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Biden calls India’s Modi, seeks to strengthen regional security through Quad grouping

Biden calls India’s Modi, seeks to strengthen regional security through Quad grouping

Reuters

Indian Prime Minister Narendra Modi and U.S. President Joe Biden agreed in a telephone call to strengthen Indo-Pacific security through the Quad grouping of countries that is seen as a way to push back against the People’s Republic of China’s (PRC’s) growing assertiveness in the region.

Australia, India, Japan and the United States are members of the Quad, an informal group that Washington has been promoting as a bulwark against the PRC’s increasing political, commercial and military activity in the Indo-Pacific, diplomats say.

Biden spoke to Modi on February 8, 2021, and noted that India-U.S. ties were held together by a shared commitment to democratic values.

“The leaders agreed to continuing close cooperation to promote a Free and Open Indo-Pacific, including support for freedom of navigation, territorial integrity and a stronger regional architecture through the Quad,” the White House said in a statement.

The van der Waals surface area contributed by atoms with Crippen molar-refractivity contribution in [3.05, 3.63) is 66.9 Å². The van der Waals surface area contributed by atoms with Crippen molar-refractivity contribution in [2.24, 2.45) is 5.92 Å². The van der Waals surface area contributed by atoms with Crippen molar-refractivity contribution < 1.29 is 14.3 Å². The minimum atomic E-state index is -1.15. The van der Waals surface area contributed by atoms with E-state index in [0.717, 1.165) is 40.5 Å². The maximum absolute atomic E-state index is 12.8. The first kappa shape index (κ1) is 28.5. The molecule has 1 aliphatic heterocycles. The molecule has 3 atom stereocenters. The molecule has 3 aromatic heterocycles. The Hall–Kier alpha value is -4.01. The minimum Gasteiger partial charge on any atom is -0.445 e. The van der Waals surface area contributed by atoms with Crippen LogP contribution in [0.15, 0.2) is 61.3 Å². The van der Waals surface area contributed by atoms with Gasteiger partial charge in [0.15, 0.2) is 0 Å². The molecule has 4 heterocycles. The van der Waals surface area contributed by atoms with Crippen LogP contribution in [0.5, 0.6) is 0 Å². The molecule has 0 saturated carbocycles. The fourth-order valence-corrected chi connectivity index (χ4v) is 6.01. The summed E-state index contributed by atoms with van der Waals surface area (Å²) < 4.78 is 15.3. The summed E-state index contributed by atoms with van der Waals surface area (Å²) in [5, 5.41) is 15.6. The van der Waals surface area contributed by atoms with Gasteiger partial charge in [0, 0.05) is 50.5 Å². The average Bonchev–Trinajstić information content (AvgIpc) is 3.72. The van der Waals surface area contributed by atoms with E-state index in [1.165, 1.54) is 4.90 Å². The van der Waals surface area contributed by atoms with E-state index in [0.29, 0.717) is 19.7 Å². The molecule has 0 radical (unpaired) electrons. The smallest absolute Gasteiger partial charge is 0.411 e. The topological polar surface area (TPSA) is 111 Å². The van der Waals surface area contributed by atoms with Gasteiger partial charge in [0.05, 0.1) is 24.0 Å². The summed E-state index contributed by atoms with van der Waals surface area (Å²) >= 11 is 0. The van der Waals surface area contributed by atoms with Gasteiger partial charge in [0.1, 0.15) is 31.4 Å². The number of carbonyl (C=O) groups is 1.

In 2020, the four countries held joint naval exercises in the Indian Ocean, pictured, after New Delhi dropped its hesitation over potentially antagonizing Beijing. The PRC has denounced the Quad as an attempt to contain its development.

Modi told Biden he would work to elevate the strategic partnership between the two countries, the Indian Foreign Ministry said in its readout of the call.

India has been locked in a military standoff with the PRC over their disputed mountainous border since April 2020, and public opinion has hardened against Beijing after Indian Soldiers were killed in a clash there.

Japan’s Sankei Shimbun newspaper reported in early February 2021 that the leaders of the Quad nations plan to hold a summit, in a further tightening of ties between the four powerful democracies.

Biden and Modi also agreed to work closely to fight the COVID-19 pandemic, renew their partnership on climate change and defend democratic institutions and norms around the world, including in Burma, where the military seized power February 1.

 

IMAGE CREDIT: PETTY OFFICER 3RD CLASS JOSE MADRIGAL/U.S. NAVY

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